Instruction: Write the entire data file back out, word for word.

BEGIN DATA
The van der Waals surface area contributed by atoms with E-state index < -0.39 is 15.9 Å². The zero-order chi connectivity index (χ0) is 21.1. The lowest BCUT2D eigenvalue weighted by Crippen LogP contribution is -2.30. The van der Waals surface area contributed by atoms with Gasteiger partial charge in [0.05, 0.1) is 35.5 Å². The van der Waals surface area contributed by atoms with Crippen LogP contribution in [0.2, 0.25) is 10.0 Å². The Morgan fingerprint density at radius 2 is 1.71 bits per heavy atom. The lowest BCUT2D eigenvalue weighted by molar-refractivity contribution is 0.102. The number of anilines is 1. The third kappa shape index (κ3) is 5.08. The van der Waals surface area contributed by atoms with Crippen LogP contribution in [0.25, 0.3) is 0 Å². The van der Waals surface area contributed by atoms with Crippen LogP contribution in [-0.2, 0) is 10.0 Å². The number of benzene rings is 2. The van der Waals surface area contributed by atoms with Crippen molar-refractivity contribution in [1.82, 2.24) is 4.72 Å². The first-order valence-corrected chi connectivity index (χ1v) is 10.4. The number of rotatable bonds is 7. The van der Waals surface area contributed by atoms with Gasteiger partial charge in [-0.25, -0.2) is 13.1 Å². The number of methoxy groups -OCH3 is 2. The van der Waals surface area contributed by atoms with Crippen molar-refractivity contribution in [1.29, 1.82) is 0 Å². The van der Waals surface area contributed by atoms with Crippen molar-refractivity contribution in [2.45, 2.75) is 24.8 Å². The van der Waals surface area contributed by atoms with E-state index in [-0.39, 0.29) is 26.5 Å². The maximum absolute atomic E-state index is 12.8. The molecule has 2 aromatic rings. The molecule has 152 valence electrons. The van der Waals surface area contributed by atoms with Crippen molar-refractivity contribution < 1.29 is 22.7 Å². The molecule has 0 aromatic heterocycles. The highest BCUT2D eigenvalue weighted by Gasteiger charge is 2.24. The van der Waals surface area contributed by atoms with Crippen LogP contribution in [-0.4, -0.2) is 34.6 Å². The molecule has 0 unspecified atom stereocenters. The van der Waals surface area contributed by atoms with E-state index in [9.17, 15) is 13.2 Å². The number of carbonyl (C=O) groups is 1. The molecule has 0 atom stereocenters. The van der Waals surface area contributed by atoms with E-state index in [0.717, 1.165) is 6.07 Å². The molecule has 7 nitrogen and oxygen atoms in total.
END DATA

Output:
The van der Waals surface area contributed by atoms with E-state index < -0.39 is 15.9 Å². The zero-order chi connectivity index (χ0) is 21.1. The lowest BCUT2D eigenvalue weighted by Crippen LogP contribution is -2.30. The van der Waals surface area contributed by atoms with Gasteiger partial charge in [0.05, 0.1) is 35.5 Å². The van der Waals surface area contributed by atoms with Crippen LogP contribution in [0.2, 0.25) is 10.0 Å². The Morgan fingerprint density at radius 2 is 1.71 bits per heavy atom. The lowest BCUT2D eigenvalue weighted by molar-refractivity contribution is 0.102. The number of anilines is 1. The third kappa shape index (κ3) is 5.08. The van der Waals surface area contributed by atoms with Crippen LogP contribution in [0.25, 0.3) is 0 Å². The van der Waals surface area contributed by atoms with Crippen LogP contribution in [-0.2, 0) is 10.0 Å². The number of benzene rings is 2. The van der Waals surface area contributed by atoms with Crippen molar-refractivity contribution in [1.82, 2.24) is 4.72 Å². The first-order valence-corrected chi connectivity index (χ1v) is 10.4. The number of rotatable bonds is 7. The van der Waals surface area contributed by atoms with Gasteiger partial charge in [-0.25, -0.2) is 13.1 Å². The number of methoxy groups -OCH3 is 2. The van der Waals surface area contributed by atoms with Crippen molar-refractivity contribution in [1.29, 1.82) is 0 Å². The van der Waals surface area contributed by atoms with Crippen molar-refractivity contribution in [2.45, 2.75) is 24.8 Å². The van der Waals surface area contributed by atoms with E-state index in [-0.39, 0.29) is 26.5 Å². The maximum absolute atomic E-state index is 12.8. The molecule has 2 aromatic rings. The molecule has 152 valence electrons. The van der Waals surface area contributed by atoms with Crippen molar-refractivity contribution < 1.29 is 22.7 Å². The molecule has 0 aromatic heterocycles. The highest BCUT2D eigenvalue weighted by Gasteiger charge is 2.24. The van der Waals surface area contributed by atoms with Crippen LogP contribution in [-0.4, -0.2) is 34.6 Å². The molecule has 0 unspecified atom stereocenters. The van der Waals surface area contributed by atoms with E-state index in [9.17, 15) is 13.2 Å². The number of carbonyl (C=O) groups is 1. The molecule has 0 atom stereocenters. The van der Waals surface area contributed by atoms with E-state index in [0.717, 1.165) is 6.07 Å². The molecule has 7 nitrogen and oxygen atoms in total.